Get really ready, because it’s starting to look like a political version of the perfect storm is brewing. And this particular front seems to be forming directly above the red chamber of Parliament.
Many interesting things, they have been a-happenin’ in far away Ottawa lately. The Smirkin’ gherkin showed that even a blind squirrel can find a nut at times by actually hopping on the bandwagon and taking a few swings at a drum that conservatives, both “big C” and “little C” have been banging away at for as long as I can remember: the time has come for the undemocratic Canadian Senate to face either reform or abolition:
OTTAWA – The Harper government will re-introduce legislation Tuesday aimed at reforming the Senate.
At the same time, the NDP plans to introduce a motion in the Commons calling for a referendum to abolish the upper chamber. The New Democrat motion would see the plebicite held at the same time as next federal election. Opposition motions – especially from the New Democrats – rarely hold any political strength in Ottawa.
But Prime Minister Stephen Harper has indicated he supports the referendum proposal – if only as a pathway to reforming the red chamber.
The Conservative measures being introduced Tuesday, which failed to pass in the last session of Parliament, would introduce provincial elections for Senate nominees, and shorten the terms of senators.
Harper has made it clear recently he wants the Senate changed one way or another.
He was recently quoted saying “if it can’t be reformed . . . it will have to be abolished.”
HMPM Harper has — as anyone with two brain cells to rub together knows — long been an advocate for reform for the upper chamber, which the Librano$ have used for years as their own personal failsafe against un-HypoGritical legislation becoming law in the event that John Q. Canuck should turf their sorry arses from government.
Basically, they get to sit back and say, “We lost the election? So what? We control the Senate, so anything we don’t like doesn’t get passed, and there’s not a damned thing the unwashed masses can do about it.” This is why the Librano$ always howl so loudly whenever someone brings up the subject of Senate reform: it threatens their stranglehold on political power. And if there’s one thing that Liberals actually do believe in, it’s “get power at all costs, keep power at all costs.” And to hell with the will of ignorant clods (AKA voters) like you and me. After all, it’s not like there’s any way to get rid of a shiftless Senator who’s loyalties are to the party and not to the people he or she is supposedly representing.
But the time for all that to change just might, finally, have arrived. I know that we’ve all been down this particular road before (one time too many, it seems sometimes) but this time things just might be different. And we might be in for an election sooner than we thought. Most folks assume that it’s no secret that HMPM Harper wants a majority government and this could be the perfect time to get one.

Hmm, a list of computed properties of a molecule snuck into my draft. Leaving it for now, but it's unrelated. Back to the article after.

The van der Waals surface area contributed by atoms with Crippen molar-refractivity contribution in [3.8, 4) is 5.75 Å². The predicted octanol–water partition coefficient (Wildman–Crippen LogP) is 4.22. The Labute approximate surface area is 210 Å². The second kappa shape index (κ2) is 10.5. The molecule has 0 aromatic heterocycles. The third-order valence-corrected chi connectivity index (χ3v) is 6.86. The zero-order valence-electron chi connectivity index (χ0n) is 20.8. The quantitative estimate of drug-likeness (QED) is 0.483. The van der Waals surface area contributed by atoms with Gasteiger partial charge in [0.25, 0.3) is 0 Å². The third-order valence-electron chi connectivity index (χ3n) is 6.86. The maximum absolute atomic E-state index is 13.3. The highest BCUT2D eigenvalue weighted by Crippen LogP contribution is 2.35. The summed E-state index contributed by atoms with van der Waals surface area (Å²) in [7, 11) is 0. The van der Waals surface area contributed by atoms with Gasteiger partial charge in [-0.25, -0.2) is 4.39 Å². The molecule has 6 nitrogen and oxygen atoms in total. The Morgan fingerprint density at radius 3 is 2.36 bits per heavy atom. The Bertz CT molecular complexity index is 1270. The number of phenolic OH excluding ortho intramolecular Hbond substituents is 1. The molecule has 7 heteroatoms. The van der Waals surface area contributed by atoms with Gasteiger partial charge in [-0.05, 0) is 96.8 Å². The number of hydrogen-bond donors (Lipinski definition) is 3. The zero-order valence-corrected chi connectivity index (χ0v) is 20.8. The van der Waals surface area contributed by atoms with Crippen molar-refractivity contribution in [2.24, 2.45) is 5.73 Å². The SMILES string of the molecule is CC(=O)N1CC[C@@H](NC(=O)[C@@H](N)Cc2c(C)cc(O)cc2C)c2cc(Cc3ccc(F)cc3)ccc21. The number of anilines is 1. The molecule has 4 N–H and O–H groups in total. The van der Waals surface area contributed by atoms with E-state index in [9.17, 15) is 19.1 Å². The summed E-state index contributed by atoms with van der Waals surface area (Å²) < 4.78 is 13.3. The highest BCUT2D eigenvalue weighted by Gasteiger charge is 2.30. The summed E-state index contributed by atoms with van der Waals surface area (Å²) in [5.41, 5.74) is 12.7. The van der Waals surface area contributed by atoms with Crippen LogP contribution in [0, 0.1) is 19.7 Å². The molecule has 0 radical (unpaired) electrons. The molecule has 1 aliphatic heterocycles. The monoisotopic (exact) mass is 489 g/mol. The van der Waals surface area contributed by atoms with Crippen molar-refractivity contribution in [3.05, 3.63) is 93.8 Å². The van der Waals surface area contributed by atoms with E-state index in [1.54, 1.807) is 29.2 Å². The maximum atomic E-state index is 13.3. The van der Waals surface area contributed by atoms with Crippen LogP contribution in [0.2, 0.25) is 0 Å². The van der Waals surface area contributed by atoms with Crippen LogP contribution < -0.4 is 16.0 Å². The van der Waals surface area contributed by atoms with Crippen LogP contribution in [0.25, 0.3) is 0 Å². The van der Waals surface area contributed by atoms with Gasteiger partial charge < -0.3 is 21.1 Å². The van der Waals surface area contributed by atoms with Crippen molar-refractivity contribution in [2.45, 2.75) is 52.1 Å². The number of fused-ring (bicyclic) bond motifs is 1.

Now, before somebody accuses me of going off half-cocked about speculating on an election — or “premature electulation,” as it’s been called (you know who you are) — bear in mind that there are several reasons why I think this:
- Harper has made no secret that he doesn’t like the crony-infested Senate and the way the Liebrals have used it to confound the will of the people for years. Opponents have accused him of wanting to fight an election on the backs of the Senate. That might not be such a bad idea…
But, given the option of improving the existing Senate, a majority of Canadians (52 per cent) said they would favour reforms that would “make it, for instance, an elected body,” while 24 per cent said they would still prefer it be done away with completely. Only 16 per cent said they would want to keep the red chamber “as it is” today.
The fact of the matter is that ordinary Canadians are getting sick and God damned tired of these high-falootin’ trufflesnufflers and are just about ready to say “our way or the highway.”
- The fact that even the damned NDP are agreeing with the Tories on the need for the upper chamber to unf*ck itself should belie any claims of this being a “far-right agenda”-driven cause. There’s a lot of things you can call the NDP (trust me, I know; I’ve used most of ’em) but “right-of-centre” ain’t one of them.
- Stephane Dion. ’nuff said.
- The PM’s principled stands on so many issues are finally starting to make a serious impression on the Canadian public, with his personal popularity (which we were always told was the Tories’ biggest liability) on a rise that few other sitting PMs have experienced.
So where the hell do I think all this is going to lead? Here’s my prediction: It’s gonna hit the fan.